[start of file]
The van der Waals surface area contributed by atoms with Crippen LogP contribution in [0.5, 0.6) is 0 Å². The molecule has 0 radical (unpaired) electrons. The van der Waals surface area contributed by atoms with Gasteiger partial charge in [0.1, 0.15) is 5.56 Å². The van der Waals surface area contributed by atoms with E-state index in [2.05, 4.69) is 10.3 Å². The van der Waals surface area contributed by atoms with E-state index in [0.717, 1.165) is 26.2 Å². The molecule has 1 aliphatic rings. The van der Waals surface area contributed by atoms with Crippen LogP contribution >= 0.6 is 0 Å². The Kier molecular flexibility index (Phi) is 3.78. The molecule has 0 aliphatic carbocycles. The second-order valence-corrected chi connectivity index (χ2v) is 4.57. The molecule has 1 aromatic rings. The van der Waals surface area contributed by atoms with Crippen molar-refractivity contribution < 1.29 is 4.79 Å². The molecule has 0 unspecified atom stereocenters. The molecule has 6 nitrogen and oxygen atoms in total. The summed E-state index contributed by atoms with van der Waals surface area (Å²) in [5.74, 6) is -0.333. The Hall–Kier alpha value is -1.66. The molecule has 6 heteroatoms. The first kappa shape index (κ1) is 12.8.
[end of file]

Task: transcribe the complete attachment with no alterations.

The van der Waals surface area contributed by atoms with Crippen LogP contribution in [0.5, 0.6) is 0 Å². The molecule has 0 radical (unpaired) electrons. The van der Waals surface area contributed by atoms with Gasteiger partial charge in [0.1, 0.15) is 5.56 Å². The van der Waals surface area contributed by atoms with E-state index in [2.05, 4.69) is 10.3 Å². The van der Waals surface area contributed by atoms with E-state index in [0.717, 1.165) is 26.2 Å². The molecule has 1 aliphatic rings. The van der Waals surface area contributed by atoms with Crippen LogP contribution >= 0.6 is 0 Å². The Kier molecular flexibility index (Phi) is 3.78. The molecule has 0 aliphatic carbocycles. The second-order valence-corrected chi connectivity index (χ2v) is 4.57. The molecule has 1 aromatic rings. The van der Waals surface area contributed by atoms with Crippen molar-refractivity contribution < 1.29 is 4.79 Å². The molecule has 0 unspecified atom stereocenters. The molecule has 6 nitrogen and oxygen atoms in total. The summed E-state index contributed by atoms with van der Waals surface area (Å²) in [5.74, 6) is -0.333. The Hall–Kier alpha value is -1.66. The molecule has 6 heteroatoms. The first kappa shape index (κ1) is 12.8.